The real pay figures

October 5, 2007

Your analysis in the article "Pay spending lags behind" (September 21) does not do justice to the intellectual sophistication of your readership. The oversimplification of Organisation for Economic Co-operation and Development data is of particular concern.

There are significant variations in definitions and methodologies when calculating international averages. For example, the OECD points out that the UK figures relate the student-to-staff ratio in public institutions only. In other OECD countries, private tertiary institutions are also included.

The trend you seek to portray in the UK is, in fact, the reverse of the truth whereby the Higher Education Statistic Agency's recent statistics reveal that the number of students in higher education has increased by 2.1 per cent from 2004-05 to 2005-06 - with a 2.6 per cent increase in the number of academic staff over the same time period.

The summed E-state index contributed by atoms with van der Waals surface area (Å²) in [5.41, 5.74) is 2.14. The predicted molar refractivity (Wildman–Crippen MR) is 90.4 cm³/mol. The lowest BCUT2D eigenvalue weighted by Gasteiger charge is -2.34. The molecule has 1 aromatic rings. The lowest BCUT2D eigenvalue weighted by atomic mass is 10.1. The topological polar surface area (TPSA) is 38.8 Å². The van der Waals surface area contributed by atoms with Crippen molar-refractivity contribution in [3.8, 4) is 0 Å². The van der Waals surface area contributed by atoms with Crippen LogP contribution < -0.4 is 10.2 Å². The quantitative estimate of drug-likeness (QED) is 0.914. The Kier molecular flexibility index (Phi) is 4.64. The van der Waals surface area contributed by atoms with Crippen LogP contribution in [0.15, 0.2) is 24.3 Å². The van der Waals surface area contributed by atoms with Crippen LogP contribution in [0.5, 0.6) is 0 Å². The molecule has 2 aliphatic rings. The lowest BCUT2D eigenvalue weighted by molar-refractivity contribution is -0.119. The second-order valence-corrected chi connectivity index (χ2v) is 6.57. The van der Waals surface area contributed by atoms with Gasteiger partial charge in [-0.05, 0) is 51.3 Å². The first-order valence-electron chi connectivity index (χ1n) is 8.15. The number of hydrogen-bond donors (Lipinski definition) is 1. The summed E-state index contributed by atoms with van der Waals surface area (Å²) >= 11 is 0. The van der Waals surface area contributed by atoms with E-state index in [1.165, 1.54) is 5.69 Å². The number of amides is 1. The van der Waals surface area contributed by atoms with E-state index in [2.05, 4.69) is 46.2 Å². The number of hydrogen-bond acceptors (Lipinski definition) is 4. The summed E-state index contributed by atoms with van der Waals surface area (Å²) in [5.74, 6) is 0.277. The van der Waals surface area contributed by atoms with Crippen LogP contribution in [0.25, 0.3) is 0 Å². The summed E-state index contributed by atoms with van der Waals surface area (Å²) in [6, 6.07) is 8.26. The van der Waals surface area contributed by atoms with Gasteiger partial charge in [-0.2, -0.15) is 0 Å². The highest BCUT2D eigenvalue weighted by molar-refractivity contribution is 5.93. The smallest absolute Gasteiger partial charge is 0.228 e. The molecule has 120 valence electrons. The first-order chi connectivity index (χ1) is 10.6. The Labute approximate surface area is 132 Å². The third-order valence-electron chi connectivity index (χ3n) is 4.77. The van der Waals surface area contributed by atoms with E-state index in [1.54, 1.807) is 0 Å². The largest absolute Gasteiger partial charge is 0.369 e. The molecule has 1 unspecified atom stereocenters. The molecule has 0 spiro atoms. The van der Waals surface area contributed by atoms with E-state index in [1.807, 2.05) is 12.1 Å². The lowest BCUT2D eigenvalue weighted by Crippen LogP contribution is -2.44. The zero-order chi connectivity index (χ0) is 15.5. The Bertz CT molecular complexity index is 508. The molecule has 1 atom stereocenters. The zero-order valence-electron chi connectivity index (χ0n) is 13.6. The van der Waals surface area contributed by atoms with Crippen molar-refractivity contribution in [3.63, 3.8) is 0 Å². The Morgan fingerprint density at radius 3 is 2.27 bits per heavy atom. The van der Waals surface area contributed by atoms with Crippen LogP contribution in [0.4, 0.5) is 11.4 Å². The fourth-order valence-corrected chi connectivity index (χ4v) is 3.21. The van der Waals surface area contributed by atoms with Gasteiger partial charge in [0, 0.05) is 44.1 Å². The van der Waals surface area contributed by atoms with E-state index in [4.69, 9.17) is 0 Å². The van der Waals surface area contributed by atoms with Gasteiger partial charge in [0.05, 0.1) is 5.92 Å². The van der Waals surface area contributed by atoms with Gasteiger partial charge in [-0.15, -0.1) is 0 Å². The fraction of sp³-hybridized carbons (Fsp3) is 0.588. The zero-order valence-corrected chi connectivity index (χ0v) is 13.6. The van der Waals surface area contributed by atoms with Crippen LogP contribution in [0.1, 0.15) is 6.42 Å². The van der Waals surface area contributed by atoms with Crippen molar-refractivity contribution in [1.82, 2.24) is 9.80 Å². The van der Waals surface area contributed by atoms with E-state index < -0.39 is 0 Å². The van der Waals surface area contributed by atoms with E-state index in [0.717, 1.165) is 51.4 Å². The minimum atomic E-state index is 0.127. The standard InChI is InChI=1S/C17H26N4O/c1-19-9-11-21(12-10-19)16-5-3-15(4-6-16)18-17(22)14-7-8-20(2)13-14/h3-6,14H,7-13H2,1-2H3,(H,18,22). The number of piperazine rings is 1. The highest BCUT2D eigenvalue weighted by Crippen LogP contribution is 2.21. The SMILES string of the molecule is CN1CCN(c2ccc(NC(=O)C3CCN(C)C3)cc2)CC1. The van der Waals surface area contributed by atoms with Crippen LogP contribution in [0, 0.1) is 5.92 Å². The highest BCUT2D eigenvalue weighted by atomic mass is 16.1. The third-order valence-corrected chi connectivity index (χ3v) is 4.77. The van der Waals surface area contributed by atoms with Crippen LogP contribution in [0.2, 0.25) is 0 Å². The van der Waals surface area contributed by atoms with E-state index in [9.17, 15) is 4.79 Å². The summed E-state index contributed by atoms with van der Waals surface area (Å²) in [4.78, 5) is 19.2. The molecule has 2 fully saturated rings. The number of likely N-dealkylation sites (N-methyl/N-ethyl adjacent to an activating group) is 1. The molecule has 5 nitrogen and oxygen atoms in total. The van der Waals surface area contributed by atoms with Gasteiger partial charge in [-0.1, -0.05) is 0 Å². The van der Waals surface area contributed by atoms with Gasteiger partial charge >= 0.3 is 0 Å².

In addition, it is important to update pay figures with the most recent Office for National Statistics data when discussing staff spending. Since the setting-up of the Joint Negotiating Committee for Higher Education Staff in 2001, average earnings of academic staff have increased by 25.1 per cent (up to 2006) more than for the public sector, professional occupations and the economy as a whole.

Furthermore, in the 2006-07 academic year, staff received increases totalling at least 4 per cent, much higher than in other parts of the public sector - without considering the annual increment through the pay spine of 3 per cent for many.

This academic year, staff will see pay increase by 6 per cent (3 per cent in August 2007 and 3 per cent in May 2008), together with a possible annual increment, and then there will be a further rise of 2.5 per cent from October 2008 as a part of the three-year deal reached in 2006.

Through the impact of pay modernisation from the Framework Agreement, staff have received additional increases from assimilation and regradings, adding 3 to 5 per cent to institutional pay bills.

Bill Wakeham
Chair, Universities and Colleges Employers Association

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